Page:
News / Arts & Entertainment

Smithsonian Folklife Festival Honors Pete Seeger

FILE - Folk singer Pete Seeger plays his banjo in Beacon, New York, May 5, 2006.
FILE - Folk singer Pete Seeger plays his banjo in Beacon, New York, May 5, 2006.
Katherine Cole

Each year during the Smithsonian Folklife Festival, there’s a concert to honor the legacy of Ralph Rinzler, one of the event’s founders.  This year, it was also a tribute to Pete Seeger, the legendary folk singer and activist who died in January, just a few months before his 95th birthday.

Pete Seeger and Ralph Rinzler both played major roles in the revival of folk music in America, not just by playing it, but also by producing festivals and discovering performers. They also understood that music could be used as a tool for social change.

“There was a lot of conversation about do we get the biggest stars on the planet or do we get the most fiery activists,” said Sabrina Lynn Motley, director of the Smithsonian Folklife Festival. “We finally settled on, again going back to this idea of legacy and values, and who were people who really spoke to both of their legacies about engaging community, about honoring traditional arts, about this idea of a ‘citizen' artist. And names started to emerge. Some local, some who are international, from our artists who are here from China and Kenya.”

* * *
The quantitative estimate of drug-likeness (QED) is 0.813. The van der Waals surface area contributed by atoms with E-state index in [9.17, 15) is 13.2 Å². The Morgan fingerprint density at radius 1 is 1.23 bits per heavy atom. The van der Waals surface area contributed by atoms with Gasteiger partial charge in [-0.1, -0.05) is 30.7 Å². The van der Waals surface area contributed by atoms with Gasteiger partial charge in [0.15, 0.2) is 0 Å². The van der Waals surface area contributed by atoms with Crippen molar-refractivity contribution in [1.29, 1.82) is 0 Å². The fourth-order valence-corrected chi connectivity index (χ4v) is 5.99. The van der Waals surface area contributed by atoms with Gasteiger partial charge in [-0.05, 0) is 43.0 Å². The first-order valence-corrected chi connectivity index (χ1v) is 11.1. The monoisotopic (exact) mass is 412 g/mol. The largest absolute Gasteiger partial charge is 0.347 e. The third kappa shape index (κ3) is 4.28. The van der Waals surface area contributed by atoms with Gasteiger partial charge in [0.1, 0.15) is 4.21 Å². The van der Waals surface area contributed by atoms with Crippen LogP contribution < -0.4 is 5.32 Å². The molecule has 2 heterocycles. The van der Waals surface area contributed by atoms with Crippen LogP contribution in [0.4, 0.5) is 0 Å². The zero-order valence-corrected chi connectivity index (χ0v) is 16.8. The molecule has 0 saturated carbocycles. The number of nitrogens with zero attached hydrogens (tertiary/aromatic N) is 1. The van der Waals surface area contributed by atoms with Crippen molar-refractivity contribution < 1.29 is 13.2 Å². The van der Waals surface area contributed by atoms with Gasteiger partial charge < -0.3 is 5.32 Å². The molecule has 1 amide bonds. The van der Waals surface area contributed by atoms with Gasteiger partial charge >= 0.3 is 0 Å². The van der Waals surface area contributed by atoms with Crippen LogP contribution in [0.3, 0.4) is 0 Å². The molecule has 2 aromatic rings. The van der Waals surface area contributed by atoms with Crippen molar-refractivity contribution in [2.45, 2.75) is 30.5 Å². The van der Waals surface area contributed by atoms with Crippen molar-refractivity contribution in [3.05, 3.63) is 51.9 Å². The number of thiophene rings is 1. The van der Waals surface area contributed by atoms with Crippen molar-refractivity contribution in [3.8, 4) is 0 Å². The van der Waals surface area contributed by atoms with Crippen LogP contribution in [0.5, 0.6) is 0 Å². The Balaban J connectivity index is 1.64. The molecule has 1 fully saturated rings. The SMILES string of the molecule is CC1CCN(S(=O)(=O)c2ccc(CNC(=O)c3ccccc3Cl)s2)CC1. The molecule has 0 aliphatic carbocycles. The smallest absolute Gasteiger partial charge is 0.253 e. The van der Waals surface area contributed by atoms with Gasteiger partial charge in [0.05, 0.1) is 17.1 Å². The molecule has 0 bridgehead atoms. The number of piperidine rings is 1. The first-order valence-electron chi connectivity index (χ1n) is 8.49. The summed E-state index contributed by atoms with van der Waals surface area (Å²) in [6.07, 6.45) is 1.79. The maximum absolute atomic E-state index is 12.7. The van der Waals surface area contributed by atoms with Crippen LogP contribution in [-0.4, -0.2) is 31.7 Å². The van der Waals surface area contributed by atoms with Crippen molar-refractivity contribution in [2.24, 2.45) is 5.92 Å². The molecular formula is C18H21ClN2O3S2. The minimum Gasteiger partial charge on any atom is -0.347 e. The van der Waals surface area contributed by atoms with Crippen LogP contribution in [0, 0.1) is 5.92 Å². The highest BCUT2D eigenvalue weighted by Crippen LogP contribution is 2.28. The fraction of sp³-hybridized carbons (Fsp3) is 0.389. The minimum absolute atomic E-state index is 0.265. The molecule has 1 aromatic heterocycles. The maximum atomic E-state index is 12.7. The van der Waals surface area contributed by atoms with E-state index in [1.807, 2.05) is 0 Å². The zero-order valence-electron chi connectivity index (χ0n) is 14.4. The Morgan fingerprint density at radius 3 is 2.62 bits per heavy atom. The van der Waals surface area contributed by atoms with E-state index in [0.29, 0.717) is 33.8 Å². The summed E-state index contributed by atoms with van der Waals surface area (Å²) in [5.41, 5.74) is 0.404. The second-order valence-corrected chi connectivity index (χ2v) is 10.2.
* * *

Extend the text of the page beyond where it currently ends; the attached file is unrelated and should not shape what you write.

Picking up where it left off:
Performers included Pete’s nephew, Tony Seeger, who took time to remember Ralph Rinzler and his contributions to the Smithsonian Folklife Festival.

“Ralph’s job was to go around the back country, the small cities and towns and find great performers of vernacular [regional] music,” he said.

Smithsonian Folklife Festival Honors Pete Seeger
Smithsonian Folklife Festival Honors Pete Seegeri
|| 0:00:00
...
 
🔇
X

The Smithsonian Folklife Festival strives to combine different musical traditions from around the world. As part of the concert honoring Pete Seeger, American banjo player Abigail Washburn was joined by the Dimen Dong Folk Chorus, a group of Chinese folk singers in traditional dress.